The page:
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Keywords:

  • Tonsillectomy;
  • tonsillotomy;
  • postoperative hemorrhage;
  • ambulatory surgery;
  • outcome assessment (healthcare);
  • quality assurance (healthcare);
  • Level of Evidence: 2b.

Abstract

Objectives/Hypothesis:

To analyze the incidence of primary bleeding following tonsil surgery and to evaluate risk factors.

Study Design:

Register study of the results from the National Tonsil Surgery Register in Sweden covering the period 1997 to 2008 and 54,696 operations.

Methods:

Data were collected by means of three questionnaires, two filled in by professionals and one 6 months postoperatively by the patient/parent.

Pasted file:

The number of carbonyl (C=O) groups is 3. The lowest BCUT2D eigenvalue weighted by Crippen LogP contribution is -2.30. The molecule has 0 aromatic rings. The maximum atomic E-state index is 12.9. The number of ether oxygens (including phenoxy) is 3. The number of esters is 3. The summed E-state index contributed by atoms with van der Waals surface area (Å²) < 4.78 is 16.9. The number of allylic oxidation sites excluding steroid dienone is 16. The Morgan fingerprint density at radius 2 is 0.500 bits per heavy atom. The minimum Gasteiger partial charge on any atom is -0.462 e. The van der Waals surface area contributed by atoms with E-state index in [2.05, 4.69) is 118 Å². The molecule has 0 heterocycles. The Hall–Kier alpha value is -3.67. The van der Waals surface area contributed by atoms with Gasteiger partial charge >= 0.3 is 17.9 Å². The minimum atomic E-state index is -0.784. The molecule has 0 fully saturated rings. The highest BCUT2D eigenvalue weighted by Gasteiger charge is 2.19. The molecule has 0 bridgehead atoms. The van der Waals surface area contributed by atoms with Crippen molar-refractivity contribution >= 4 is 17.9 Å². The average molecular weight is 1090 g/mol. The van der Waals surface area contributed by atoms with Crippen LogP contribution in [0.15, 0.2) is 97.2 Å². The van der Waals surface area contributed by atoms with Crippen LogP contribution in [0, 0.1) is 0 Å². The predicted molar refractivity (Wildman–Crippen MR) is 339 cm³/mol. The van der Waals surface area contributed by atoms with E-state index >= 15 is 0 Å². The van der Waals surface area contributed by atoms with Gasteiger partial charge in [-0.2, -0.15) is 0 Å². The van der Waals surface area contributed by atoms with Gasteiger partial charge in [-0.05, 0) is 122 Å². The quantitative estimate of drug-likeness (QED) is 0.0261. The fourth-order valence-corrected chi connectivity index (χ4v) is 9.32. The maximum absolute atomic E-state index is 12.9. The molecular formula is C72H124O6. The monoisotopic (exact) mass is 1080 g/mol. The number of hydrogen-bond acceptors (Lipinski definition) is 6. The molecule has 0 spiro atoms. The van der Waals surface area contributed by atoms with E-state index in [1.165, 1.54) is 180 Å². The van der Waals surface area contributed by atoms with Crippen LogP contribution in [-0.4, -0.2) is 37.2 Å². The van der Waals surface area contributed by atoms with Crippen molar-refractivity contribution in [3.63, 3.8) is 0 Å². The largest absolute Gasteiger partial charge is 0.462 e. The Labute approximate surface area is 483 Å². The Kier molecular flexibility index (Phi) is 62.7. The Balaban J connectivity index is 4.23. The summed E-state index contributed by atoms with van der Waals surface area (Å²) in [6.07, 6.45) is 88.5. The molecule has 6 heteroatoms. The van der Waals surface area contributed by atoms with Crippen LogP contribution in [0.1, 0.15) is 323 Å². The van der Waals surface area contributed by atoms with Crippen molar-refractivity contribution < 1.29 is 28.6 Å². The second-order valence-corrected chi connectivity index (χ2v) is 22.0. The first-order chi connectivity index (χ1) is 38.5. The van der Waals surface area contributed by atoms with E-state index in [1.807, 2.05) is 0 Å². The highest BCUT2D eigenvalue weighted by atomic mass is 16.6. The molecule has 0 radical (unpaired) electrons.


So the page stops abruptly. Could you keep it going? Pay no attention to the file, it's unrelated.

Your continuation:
Results:

A total of 719 patients experienced primary postoperative bleeding during the hospital stay (1.3%). A number of independent factors were correlated with decreased risk of post-tonsillectomy hemorrhage: younger age (P < .0001), female sex (P < .0001), type of surgery (tonsillotomy) (P = .0006), and surgery performed on a day-surgery basis (P < .0001). Indication for surgery and number of operations performed at the department did not correlate with postoperative bleeding risk. A significant decrease in primary postoperative hemorrhage rate from 2% to 0.96% was found during the study period.

Conclusions:

Primary hemorrhage following tonsil surgery is rare. During the study period, a significant decrease in primary bleeding rates occurred. The changes in practice with an increasing proportion of day-surgery cases and tonsillotomy have contributed to the reduced risk, but cannot completely explain the reduction.